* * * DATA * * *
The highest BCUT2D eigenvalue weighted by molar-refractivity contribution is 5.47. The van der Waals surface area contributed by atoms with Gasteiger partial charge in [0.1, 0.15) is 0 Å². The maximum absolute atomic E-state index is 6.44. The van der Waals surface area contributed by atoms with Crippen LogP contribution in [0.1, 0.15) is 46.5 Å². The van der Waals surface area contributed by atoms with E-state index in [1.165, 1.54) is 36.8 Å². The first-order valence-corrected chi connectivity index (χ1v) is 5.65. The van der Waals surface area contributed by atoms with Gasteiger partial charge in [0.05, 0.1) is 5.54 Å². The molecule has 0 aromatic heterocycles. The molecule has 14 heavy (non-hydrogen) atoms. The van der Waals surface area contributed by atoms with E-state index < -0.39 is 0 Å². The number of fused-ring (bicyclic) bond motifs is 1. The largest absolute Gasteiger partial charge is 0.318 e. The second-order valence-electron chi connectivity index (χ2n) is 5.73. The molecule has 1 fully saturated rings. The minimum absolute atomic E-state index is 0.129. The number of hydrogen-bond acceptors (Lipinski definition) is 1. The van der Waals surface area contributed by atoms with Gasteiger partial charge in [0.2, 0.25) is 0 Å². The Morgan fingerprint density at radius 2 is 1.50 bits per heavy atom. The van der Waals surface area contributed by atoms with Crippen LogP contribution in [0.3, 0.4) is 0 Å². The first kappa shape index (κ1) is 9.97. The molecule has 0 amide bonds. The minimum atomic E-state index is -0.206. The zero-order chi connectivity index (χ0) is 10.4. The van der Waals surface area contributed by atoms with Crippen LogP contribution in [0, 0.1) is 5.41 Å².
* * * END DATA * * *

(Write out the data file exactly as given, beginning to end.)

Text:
The highest BCUT2D eigenvalue weighted by molar-refractivity contribution is 5.47. The van der Waals surface area contributed by atoms with Gasteiger partial charge in [0.1, 0.15) is 0 Å². The maximum absolute atomic E-state index is 6.44. The van der Waals surface area contributed by atoms with Crippen LogP contribution in [0.1, 0.15) is 46.5 Å². The van der Waals surface area contributed by atoms with E-state index in [1.165, 1.54) is 36.8 Å². The first-order valence-corrected chi connectivity index (χ1v) is 5.65. The van der Waals surface area contributed by atoms with Gasteiger partial charge in [0.05, 0.1) is 5.54 Å². The molecule has 0 aromatic heterocycles. The molecule has 14 heavy (non-hydrogen) atoms. The van der Waals surface area contributed by atoms with E-state index < -0.39 is 0 Å². The number of fused-ring (bicyclic) bond motifs is 1. The largest absolute Gasteiger partial charge is 0.318 e. The second-order valence-electron chi connectivity index (χ2n) is 5.73. The molecule has 1 fully saturated rings. The minimum absolute atomic E-state index is 0.129. The number of hydrogen-bond acceptors (Lipinski definition) is 1. The van der Waals surface area contributed by atoms with Gasteiger partial charge in [0.2, 0.25) is 0 Å². The Morgan fingerprint density at radius 2 is 1.50 bits per heavy atom. The van der Waals surface area contributed by atoms with Crippen LogP contribution in [0.3, 0.4) is 0 Å². The first kappa shape index (κ1) is 9.97. The molecule has 0 amide bonds. The minimum atomic E-state index is -0.206. The zero-order chi connectivity index (χ0) is 10.4. The van der Waals surface area contributed by atoms with Crippen LogP contribution in [0, 0.1) is 5.41 Å².